In the second edition of Me, my life, my wallet, KPMG has explored the multidimensional customer — what’s truly driving behavior and choices — and how this is set to change as the customer of tomorrow emerges.
One of the interesting highlights observed among Indian Consumers is the fact that 58% of the surveyed will most likely view brands on social media that “offer deals or discounts” while 13% will most likely view brands on social media that “showcase cool content”
Built on the first edition’s unique and multilayered research methodology developed by KPMG Innovation Labs, this year’s edition is based on ethnographic interviews and an online survey, conducted during 2018, by GLG and Foresight Factory on behalf of KPMG International for Me, my life, my wallet. The survey included nearly 25,000 consumers across Brazil, Canada, China, France, India, the UAE, the UK and the US.
The research explores six key themes of critical importance to organizations and institutions around the world, namely; trust, data, wealth and retirement, generational surfing, the customer of the future and the B2B customer. It also provides an in-depth look at STEP (Social, Technological, Economic and Political) events influencing consumers of today, tomorrow and highlights emerging patterns of behaviour around the world.
“The Indian consumer is difficult to understand, and as the online revolution progresses beyond the big cities and starts gaining momentum in the country’s heartland, they are getting more complicated still. The rewards for companies who take time to learn, though, are substantial.” Arun M. Kumar, Chairman and CEO, KPMG in India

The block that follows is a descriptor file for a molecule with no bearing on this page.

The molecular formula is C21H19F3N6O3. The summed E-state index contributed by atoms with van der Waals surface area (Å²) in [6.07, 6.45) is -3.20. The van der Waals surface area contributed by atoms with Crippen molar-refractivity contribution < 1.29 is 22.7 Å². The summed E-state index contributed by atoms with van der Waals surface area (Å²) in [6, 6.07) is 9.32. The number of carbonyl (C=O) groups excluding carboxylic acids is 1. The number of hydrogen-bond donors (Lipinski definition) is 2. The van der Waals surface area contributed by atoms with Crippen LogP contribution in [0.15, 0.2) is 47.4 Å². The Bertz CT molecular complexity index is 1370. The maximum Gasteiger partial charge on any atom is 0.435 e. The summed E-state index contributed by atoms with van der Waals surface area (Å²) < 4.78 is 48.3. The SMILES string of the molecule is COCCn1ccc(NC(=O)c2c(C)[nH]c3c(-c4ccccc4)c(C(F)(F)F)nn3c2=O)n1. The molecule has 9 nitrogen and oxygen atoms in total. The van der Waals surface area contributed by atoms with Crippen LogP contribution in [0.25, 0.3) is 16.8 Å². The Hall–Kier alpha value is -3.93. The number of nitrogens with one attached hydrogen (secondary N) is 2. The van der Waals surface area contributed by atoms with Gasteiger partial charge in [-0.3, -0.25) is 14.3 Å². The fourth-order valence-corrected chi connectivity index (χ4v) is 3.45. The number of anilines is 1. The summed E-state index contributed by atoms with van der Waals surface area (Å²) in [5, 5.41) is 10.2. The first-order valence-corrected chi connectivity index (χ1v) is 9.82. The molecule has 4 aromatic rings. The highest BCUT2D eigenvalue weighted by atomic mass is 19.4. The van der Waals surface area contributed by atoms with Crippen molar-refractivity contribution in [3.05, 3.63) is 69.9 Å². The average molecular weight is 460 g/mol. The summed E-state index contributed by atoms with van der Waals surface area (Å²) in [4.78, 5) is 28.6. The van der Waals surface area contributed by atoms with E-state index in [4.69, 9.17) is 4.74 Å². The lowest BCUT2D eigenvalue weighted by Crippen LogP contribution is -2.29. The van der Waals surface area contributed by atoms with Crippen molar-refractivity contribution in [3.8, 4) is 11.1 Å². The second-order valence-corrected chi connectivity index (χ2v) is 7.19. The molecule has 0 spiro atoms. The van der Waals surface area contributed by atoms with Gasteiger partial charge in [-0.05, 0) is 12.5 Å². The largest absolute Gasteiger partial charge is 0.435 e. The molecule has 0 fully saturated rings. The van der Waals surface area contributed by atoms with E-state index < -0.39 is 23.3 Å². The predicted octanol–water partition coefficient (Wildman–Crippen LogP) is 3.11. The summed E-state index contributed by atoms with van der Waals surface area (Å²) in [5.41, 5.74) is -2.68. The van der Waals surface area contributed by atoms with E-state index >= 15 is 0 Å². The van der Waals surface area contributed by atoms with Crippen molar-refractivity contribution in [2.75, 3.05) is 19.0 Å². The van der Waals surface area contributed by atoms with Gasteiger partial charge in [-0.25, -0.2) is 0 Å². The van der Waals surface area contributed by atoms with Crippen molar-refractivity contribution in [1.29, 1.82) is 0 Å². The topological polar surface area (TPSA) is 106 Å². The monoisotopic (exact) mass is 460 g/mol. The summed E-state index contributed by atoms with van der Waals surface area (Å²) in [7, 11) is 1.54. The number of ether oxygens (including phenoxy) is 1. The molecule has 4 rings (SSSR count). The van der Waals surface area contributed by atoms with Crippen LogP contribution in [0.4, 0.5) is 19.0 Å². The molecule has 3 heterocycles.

Below are a few other interesting highlights for India:
- In India, consumers trust technology companies (75%), wealth management companies (62%), power & utility firms (62%), banking (75%) the most. The least trusted entity is the government at 51%, a high figure compared to the global average (37%).
- 87% would trade their personal data to a company for:
- better customer experience and personalization – 26%
- better products and services – 24%
- better security – 21%
- 55% would rather lose their wallet than their phone
- Globally, 66% of consumers are interested or very interested in technology – this leaps in the fast-growing economies of China (81%), and India (83%)
- Globally, 38% of consumers are anxious about unauthorized tracking of their online habits by companies, governments, and criminals; 47% in India
- Globally, 51% of consumers are anxious about identity theft; 52% in India
- Globally, almost a quarter (24%) of consumers say they would not trade their data, this falls to 13% in India
- Consumers in India are more trusting with their data than consumers in other markets. Globally, 37% of consumers don’t trust anyone with their social media data, in India 13%. Globally, 31% of consumers don’t trust anyone with their mobile data, in India 10
Harsha Razdan, Partner and Head, Consumer Markets, KPMG in India said “Consumers are anxious, with younger generations feeling it the most. They like new technology but are concerned about handing over personal data, and what that could mean for their privacy and security. Our research demonstrates that organizations should be aware of the heightened awareness people have about the value of their data; they want to feel that they are in control at every stage of the business relationship.
“Many companies haven’t yet fully grasped the concerns consumers have about sharing their data, or how this could affect consumer loyalty. Yet more and more businesses are looking to monetize the data they hold – whether that’s what we put in our shopping basket, how many times a week we exercise, or what we choose to watch. Consumers are more aware of the value of their data, and businesses need to be responding to this new, tech-driven, data-savvy type of customer.”
“With digital services moving from the big cities into India’s heartland, the type of growth that we will witness will change,” said Abhijeet Ranade, Partner and Head of Customer & Channels, Management Consulting, KPMG in India. “The consumer in a second-tier city will be very different to the one in Mumbai and the rural consumer is different again. This makes the Indian market yet more complex” he added